The saga of American Dream at Meadowlands took another unexpected turn last week when developer Triple Five announced that the project, hoped to be completed in Fall 2017, will now be delayed yet again over finance woes.
The 91-acre complex, which was first approved all the way back in 2003, would have no luck if it didn’t have bad luck. The project, originally called Xanadu and located in East Rutherford’s Sports Complex area, was a victim of the economic downturn when its second developer, Colony Capital, went bankrupt in 2009.
Developer Triple Five, who owns Minnesota’s Mall of America, then purchased the incomplete facility in 2011 and rebranded it as American Dream, revising and expanding Xanadu’s original plans to include a glass-domed amusement park with year-round roller coasters, a water park and an aquarium.
The project, the cost estimates of which are as high as $5 billion, currently plans to span about three million square feet and include retail space, restaurants, a 800-foot long indoor skiing hill and a 300-foot high Ferris Wheel.
American Dream had been the subject of a lawsuit brought in 2012 by the NFL’s Giants and Jets, who play at nearby MetLife Stadium. The teams were concerned about traffic issues related to the expansion, which Triple Five characterized as “obstruction” in their own lawsuit against the teams the following year. Both sides did eventually work out their differences in 2014, settling their lawsuits and paving the way for construction to commence.
Last year brought mostly positive news on the project, with Triple Five announcing that the complex would include a permanent Cirque du Soleil theater and be the future home of FAO Schwartz, the iconic Manhattan toy store that closed down last year. The company also trumpeted the inclusion of a 55,000-square foot Toys ‘R Us and a Legoland Discovery Center, additionally claiming that NYC-based restaurants Carnegie Deli, El Vez, and STK had signed on to open in the complex.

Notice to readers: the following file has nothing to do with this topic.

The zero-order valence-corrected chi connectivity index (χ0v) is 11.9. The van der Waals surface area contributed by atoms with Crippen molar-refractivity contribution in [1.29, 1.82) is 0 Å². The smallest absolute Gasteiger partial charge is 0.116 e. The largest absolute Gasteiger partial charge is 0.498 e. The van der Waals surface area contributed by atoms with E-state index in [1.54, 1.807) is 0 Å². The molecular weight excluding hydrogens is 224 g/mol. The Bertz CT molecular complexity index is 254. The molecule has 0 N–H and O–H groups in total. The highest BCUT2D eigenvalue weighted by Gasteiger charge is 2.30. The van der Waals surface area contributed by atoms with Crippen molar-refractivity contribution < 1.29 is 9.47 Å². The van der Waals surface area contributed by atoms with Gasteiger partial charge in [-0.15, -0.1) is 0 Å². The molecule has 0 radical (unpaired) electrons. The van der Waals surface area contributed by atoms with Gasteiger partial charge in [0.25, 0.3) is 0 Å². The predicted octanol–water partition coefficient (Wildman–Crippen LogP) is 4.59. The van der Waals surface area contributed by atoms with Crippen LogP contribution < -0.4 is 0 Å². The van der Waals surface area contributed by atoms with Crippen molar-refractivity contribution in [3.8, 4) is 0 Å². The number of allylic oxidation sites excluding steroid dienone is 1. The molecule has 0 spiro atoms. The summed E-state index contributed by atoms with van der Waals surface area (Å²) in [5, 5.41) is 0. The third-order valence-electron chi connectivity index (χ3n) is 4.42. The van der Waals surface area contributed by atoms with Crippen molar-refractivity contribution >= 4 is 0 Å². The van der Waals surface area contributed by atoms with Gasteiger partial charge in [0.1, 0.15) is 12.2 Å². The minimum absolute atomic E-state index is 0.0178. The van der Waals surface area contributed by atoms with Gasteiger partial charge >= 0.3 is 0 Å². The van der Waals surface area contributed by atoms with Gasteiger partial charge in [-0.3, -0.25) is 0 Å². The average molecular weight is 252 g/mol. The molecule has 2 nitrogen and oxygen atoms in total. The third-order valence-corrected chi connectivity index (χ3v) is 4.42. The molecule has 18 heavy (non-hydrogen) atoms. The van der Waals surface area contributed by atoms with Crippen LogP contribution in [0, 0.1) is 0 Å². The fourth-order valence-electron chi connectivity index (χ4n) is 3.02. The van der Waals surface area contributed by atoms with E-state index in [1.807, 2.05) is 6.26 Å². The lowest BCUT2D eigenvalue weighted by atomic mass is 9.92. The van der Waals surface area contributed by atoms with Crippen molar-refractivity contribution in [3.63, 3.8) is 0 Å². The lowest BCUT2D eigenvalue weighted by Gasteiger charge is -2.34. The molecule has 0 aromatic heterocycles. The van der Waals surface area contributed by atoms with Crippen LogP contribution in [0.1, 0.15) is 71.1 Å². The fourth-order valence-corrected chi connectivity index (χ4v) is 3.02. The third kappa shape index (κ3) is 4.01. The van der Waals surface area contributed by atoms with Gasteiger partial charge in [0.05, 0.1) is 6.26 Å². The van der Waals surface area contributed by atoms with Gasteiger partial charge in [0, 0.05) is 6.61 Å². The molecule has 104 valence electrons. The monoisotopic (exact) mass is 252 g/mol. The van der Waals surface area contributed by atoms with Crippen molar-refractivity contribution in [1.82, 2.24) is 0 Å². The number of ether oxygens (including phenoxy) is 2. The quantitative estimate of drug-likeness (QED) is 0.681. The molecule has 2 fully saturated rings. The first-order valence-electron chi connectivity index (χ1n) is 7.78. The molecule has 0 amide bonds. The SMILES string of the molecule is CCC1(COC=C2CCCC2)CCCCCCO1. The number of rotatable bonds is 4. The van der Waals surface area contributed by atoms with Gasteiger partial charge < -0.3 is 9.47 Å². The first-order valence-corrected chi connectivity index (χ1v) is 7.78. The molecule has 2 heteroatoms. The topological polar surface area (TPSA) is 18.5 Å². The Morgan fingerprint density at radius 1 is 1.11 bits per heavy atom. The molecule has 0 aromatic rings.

Work has noticeably picked up at the site and massive cranes around the project are still clearly visible when driving on Route 3 near American Dream. But Triple Five needs more financing for the project and announced last week that a bond package for the facility would not go out for sale until “early summer”.
East Rutherford mayor James Cassella appeared to have renewed skepticism on the whole project during last week’s town council meeting following the latest delay, telling the crowd that “this project may or may not go” and adding that borough officials have “had enough of this already and we’re tired of waiting.”
A pessimist would point out that children who were born when the project was first approved will be entering High School soon, but there’s one elected official who appears at least slightly positive about American Dream’s future. Governor Chris Christie, who will leave office in January 2018, told reporters at a press conference last week that “I’d like to think [American Dream] will be open before I go,” but noted that the project’s life now spans three different governors and it’s “now in the hands of the developers and the credit market.”